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Article: A multi-functional PEGylated gold(III) compound: potent anti-cancer properties and self-assembly into nanostructures for drug co-delivery

TitleA multi-functional PEGylated gold(III) compound: potent anti-cancer properties and self-assembly into nanostructures for drug co-delivery
Authors
Issue Date2017
PublisherRoyal Society of Chemistry. The Journal's web site is located at http://www.rsc.org/publishing/journals/sc/About.asp
Citation
Chemical Science, 2017, v. 8 n. 3, p. 1942-1953 How to Cite?
AbstractGold(III) porphyrin–PEG conjugates [Au(TPP–COO–PEG5000–OCH3)]Cl (1) and [Au(TPP–CONH–PEG5000–OCH3)]Cl (2) have been synthesized and characterized. Based on the amphiphilic character of the conjugates, they were found to undergo self-assembly into nanostructures with size 120–200 nm and this did not require the presence of other surfactants or components for nano-assembly, unlike most conventional drug nano-formulations. With a readily hydrolyzable ester linkage, chemotherapeutic [Au(TPP–COOH)]+ exhibited triggered release from the conjugate 1 in acidic buffer solution as well as in vitro and in vivo without the formation of toxic side products. The nanostructures of 1 showed higher cellular uptake into cancer cells compared to non-tumorigenic cells, owing to their energy-dependent uptake mechanism. This, together with a generally higher metabolic rate and more acidic nature of cancer cells which can lead to faster hydrolysis of the ester bond, afforded 1 with excellent selectivity in killing cancer cells compared with non-tumorigenic cells in vitro. This was corroborated by fluorescence microscopy imaging and flow cytometric analysis of co-culture model of colon cancer (HCT116) and normal colon (NCM460) cells. In vivo experiments showed that treatment of nude mice bearing HCT116 xenografts with 1 resulted in significant inhibition of tumor growth and, more importantly, minimal systemic toxicity as revealed by histopathological analysis of tissue sections and blood biochemisty. The latter is explained by a lower accumulation of 1 in organs of treated mice at its effective dosage, as compared to that of other gold(III) porphyrin complexes. Co-assembly of 1 and doxorubicin resulted in encapsulation of doxorubicin by the nanostructures of 1. The nanocomposites demonstrated a strong synergism on killing cancer cells and could overcome efflux pump-mediated drug-resistance in a doxorubicin-resistant ovarian cancer cell line (A2780adr) which was found in cells incubated with doxorubicin alone. Also, the nanocomposites accumulated more slowly in non-tumorigenic cells, resulting in a lower toxicity toward non-tumorigenic cells. These results indicate the potential application of 1 not only as an anti-cancer agent but also as a nanoscale drug carrier for chemotherapy.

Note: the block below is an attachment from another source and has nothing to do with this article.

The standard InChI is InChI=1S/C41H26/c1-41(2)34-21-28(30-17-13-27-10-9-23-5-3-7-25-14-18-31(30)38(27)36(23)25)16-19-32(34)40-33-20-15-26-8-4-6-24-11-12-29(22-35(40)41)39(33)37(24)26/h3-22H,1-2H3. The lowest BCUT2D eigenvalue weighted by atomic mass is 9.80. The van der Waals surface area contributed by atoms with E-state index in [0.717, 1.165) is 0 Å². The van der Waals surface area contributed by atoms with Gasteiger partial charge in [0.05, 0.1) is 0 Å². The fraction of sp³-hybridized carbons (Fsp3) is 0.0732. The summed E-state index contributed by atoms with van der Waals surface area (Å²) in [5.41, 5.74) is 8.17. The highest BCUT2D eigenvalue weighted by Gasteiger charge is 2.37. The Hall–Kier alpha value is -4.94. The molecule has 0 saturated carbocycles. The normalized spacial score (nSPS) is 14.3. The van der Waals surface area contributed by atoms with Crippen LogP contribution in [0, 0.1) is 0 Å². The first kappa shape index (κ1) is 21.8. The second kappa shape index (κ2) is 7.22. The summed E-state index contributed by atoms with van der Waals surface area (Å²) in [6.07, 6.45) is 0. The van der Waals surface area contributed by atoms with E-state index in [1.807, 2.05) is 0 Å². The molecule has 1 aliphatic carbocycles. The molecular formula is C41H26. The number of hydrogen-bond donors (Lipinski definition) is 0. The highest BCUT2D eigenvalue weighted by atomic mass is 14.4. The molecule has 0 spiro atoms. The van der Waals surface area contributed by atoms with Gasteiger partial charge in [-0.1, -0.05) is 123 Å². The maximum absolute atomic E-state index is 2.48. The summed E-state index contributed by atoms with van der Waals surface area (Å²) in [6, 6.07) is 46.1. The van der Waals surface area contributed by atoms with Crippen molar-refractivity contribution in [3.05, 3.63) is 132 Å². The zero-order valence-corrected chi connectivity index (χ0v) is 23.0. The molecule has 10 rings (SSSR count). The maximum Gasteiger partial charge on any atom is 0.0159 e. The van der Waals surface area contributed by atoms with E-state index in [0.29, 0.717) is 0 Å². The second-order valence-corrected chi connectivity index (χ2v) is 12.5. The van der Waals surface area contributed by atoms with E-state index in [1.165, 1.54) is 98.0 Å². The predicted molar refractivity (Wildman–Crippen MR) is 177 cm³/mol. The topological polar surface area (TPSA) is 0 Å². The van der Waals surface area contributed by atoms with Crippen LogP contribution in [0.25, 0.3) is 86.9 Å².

Persistent Identifierhttp://hdl.handle.net/10722/242992
ISSN
2019 Impact Factor: 9.346
2015 SCImago Journal Rankings: 4.974
PubMed Central ID
ISI Accession Number ID

 

DC FieldValueLanguage
dc.contributor.authorChung, CYS-
dc.contributor.authorFung, SK-
dc.contributor.authorTong, KC-
dc.contributor.authorWan, PK-
dc.contributor.authorLok, CN-
dc.contributor.authorHuang, Y-
dc.contributor.authorChen, T-
dc.contributor.authorChe, CM-
dc.date.accessioned2017-08-25T02:48:25Z-
dc.date.available2017-08-25T02:48:25Z-
dc.date.issued2017-
dc.identifier.citationChemical Science, 2017, v. 8 n. 3, p. 1942-1953-
dc.identifier.issn2041-6520-